4. GOOD PURCHASE & STORAGE
Always choose oils that are sold in glass and dark tinted bottles, rather than transparent and plastic ones. That way, you protect the oil from oxidation caused by exposure to light. Whenever possible, choose cold-pressed oils, as they are more nutritious and healthier for you.
Keep them away from the light and the heat. Oils such as flax, chia, and walnuts need to be kept refrigerated.
Avocado: Pressed from the avocado, it’s an oil good for the heart. It has a high smoke point, which makes it a good oil for high-temperature cooking. Avocado oil is a good source of vitamin E and antioxidants. Choose cold-pressed extra virgin avocado oil to put on your salads.
Canola: Canola is a popular oil, especially due to its neutral flavor and its omega-3 fatty acids. However, canola oil is easily oxidized, and most of them are now highly refined and genetically modified. Choose organic and alternate with other oils. Canola oil is also known as rapeseed oil.
Coconut: Coconut oil is a great source of healthy saturated fats. It has many health benefits and won’t cause any inflammation in the body. Saturated fats are extremely stable which make coconut oil a good oil for high heat temperature cooking. Choose extra-virgin if possible as it’s not processed. Coconut oil will give a coconut flavor to your meal so it may not be good for all types of dishes. This oil is also wonderful on the skin.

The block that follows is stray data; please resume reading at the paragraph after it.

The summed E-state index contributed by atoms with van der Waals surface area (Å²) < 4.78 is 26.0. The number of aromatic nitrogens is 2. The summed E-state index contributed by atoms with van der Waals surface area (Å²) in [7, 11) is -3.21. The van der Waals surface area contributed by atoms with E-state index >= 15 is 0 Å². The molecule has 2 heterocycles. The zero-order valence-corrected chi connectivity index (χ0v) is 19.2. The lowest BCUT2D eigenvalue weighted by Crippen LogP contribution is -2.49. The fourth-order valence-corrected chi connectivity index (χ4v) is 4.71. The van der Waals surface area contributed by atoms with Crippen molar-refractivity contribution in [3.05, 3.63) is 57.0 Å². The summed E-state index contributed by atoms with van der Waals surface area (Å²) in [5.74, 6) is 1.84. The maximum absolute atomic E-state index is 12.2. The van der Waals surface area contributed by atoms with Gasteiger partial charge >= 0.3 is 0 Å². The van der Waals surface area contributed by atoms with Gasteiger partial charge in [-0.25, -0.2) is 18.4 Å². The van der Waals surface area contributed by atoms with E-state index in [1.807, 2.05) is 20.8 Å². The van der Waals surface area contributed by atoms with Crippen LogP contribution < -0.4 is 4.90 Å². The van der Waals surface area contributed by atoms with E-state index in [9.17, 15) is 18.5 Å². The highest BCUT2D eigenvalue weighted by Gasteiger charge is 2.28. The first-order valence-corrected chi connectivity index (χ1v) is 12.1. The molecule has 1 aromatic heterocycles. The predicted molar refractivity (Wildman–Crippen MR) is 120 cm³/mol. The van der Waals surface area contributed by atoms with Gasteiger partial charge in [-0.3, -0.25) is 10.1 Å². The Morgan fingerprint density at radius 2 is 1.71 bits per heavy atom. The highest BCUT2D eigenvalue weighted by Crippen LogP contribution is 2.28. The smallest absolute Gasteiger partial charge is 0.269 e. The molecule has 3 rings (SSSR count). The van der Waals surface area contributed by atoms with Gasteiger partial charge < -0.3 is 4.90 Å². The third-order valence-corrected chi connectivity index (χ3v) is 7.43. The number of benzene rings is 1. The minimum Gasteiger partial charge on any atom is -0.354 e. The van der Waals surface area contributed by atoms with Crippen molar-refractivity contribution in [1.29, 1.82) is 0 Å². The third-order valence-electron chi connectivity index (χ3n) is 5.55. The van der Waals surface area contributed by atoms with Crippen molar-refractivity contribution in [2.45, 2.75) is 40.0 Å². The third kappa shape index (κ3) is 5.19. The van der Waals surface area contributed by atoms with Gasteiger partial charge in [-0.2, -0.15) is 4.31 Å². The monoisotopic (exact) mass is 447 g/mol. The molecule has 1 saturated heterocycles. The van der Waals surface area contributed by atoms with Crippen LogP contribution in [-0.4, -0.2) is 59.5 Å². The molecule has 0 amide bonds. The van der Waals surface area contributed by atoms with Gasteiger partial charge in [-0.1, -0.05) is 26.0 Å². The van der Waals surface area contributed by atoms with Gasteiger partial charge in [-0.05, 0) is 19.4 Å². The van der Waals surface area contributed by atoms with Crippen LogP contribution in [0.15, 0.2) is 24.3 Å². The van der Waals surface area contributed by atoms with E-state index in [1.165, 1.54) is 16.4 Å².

Corn: Corn oil has a high smoke point and is very popular in processed food. It’s high in omega-6 and most of the corn oil is genetically modified. Avoid cooking with it.
Flax and chia: Flax and chia seed oils are great source of omega-3 fatty acids but they have to be eaten raw. They need to be stored in the refrigerator.
Grapeseed: The oil is extracted from the seed of the grapes. It has a high smoke point so it can be use for higher temperature cooking such as baking and frying. It’s a good source of vitamin E and antioxidants. Choose cold-pressed oil to get the most health benefits, and use it in salad dressings.
Macadamia: It’s a tasty and light oil that has a great ratio of omega-3 and omega-6s. It has a high smoke point and is very versatile.
Olive: There are different types of olive oil: extra-virgin, virgin, extra-light and refined. Choose cold pressed extra-virgin olive oil as much as possible, as it’s the most nutritious one. Avoid high heat cooking to preserve its wonderful health benefits. Keep your most expensive oil for salad dressings or to drizzle over a healthy dish.